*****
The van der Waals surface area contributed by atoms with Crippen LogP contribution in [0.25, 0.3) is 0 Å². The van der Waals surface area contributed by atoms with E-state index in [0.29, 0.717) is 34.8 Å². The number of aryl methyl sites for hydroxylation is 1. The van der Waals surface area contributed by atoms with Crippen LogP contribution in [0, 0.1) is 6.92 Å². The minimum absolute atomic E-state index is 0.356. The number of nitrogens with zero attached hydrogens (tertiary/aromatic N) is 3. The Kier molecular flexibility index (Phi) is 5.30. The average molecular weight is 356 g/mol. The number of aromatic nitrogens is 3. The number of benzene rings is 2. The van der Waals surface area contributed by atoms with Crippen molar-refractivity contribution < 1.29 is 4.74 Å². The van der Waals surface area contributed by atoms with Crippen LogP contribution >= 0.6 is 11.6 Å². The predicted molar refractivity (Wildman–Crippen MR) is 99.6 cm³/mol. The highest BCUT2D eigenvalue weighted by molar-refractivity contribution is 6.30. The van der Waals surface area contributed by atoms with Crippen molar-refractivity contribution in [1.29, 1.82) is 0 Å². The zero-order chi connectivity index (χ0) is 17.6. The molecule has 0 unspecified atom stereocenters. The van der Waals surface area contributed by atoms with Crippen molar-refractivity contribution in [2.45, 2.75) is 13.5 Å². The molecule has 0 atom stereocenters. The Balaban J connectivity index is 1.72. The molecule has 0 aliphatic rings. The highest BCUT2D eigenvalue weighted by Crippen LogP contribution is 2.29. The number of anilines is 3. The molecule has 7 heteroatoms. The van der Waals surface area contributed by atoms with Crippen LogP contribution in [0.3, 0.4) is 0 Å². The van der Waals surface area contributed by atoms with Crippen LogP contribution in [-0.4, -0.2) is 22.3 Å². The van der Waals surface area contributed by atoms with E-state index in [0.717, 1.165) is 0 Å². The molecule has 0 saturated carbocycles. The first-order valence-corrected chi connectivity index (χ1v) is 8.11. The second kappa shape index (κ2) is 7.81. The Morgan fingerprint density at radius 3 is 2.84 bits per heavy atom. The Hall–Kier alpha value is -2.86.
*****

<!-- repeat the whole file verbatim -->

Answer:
The van der Waals surface area contributed by atoms with Crippen LogP contribution in [0.25, 0.3) is 0 Å². The van der Waals surface area contributed by atoms with E-state index in [0.29, 0.717) is 34.8 Å². The number of aryl methyl sites for hydroxylation is 1. The van der Waals surface area contributed by atoms with Crippen LogP contribution in [0, 0.1) is 6.92 Å². The minimum absolute atomic E-state index is 0.356. The number of nitrogens with zero attached hydrogens (tertiary/aromatic N) is 3. The Kier molecular flexibility index (Phi) is 5.30. The average molecular weight is 356 g/mol. The number of aromatic nitrogens is 3. The number of benzene rings is 2. The van der Waals surface area contributed by atoms with Crippen molar-refractivity contribution < 1.29 is 4.74 Å². The van der Waals surface area contributed by atoms with Crippen LogP contribution >= 0.6 is 11.6 Å². The predicted molar refractivity (Wildman–Crippen MR) is 99.6 cm³/mol. The highest BCUT2D eigenvalue weighted by molar-refractivity contribution is 6.30. The van der Waals surface area contributed by atoms with Crippen molar-refractivity contribution in [1.29, 1.82) is 0 Å². The zero-order chi connectivity index (χ0) is 17.6. The molecule has 0 unspecified atom stereocenters. The van der Waals surface area contributed by atoms with Crippen molar-refractivity contribution in [2.45, 2.75) is 13.5 Å². The molecule has 0 atom stereocenters. The Balaban J connectivity index is 1.72. The molecule has 0 aliphatic rings. The highest BCUT2D eigenvalue weighted by Crippen LogP contribution is 2.29. The number of anilines is 3. The molecule has 7 heteroatoms. The van der Waals surface area contributed by atoms with Crippen LogP contribution in [0.3, 0.4) is 0 Å². The van der Waals surface area contributed by atoms with Crippen LogP contribution in [-0.4, -0.2) is 22.3 Å². The van der Waals surface area contributed by atoms with E-state index in [0.717, 1.165) is 0 Å². The molecule has 0 saturated carbocycles. The first-order valence-corrected chi connectivity index (χ1v) is 8.11. The second kappa shape index (κ2) is 7.81. The Morgan fingerprint density at radius 3 is 2.84 bits per heavy atom. The Hall–Kier alpha value is -2.86.